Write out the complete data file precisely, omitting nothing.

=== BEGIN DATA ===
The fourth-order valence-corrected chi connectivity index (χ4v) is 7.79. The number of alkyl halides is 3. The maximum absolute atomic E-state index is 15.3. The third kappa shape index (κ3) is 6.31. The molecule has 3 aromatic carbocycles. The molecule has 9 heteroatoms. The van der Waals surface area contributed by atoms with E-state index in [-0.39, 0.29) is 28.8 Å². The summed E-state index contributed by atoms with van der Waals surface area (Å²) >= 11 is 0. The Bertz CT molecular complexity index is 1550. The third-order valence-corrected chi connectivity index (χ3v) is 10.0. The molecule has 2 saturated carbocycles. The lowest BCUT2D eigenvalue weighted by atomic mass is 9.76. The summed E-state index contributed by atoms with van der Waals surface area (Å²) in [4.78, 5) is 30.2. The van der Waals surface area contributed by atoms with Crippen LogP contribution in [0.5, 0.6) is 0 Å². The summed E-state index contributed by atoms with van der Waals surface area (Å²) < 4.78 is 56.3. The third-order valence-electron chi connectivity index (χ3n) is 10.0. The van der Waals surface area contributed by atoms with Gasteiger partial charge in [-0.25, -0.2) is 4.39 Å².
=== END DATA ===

The fourth-order valence-corrected chi connectivity index (χ4v) is 7.79. The number of alkyl halides is 3. The maximum absolute atomic E-state index is 15.3. The third kappa shape index (κ3) is 6.31. The molecule has 3 aromatic carbocycles. The molecule has 9 heteroatoms. The van der Waals surface area contributed by atoms with E-state index in [-0.39, 0.29) is 28.8 Å². The summed E-state index contributed by atoms with van der Waals surface area (Å²) >= 11 is 0. The Bertz CT molecular complexity index is 1550. The third-order valence-corrected chi connectivity index (χ3v) is 10.0. The molecule has 2 saturated carbocycles. The lowest BCUT2D eigenvalue weighted by atomic mass is 9.76. The summed E-state index contributed by atoms with van der Waals surface area (Å²) in [4.78, 5) is 30.2. The van der Waals surface area contributed by atoms with Crippen LogP contribution in [0.5, 0.6) is 0 Å². The summed E-state index contributed by atoms with van der Waals surface area (Å²) < 4.78 is 56.3. The third-order valence-electron chi connectivity index (χ3n) is 10.0. The van der Waals surface area contributed by atoms with Gasteiger partial charge in [-0.25, -0.2) is 4.39 Å².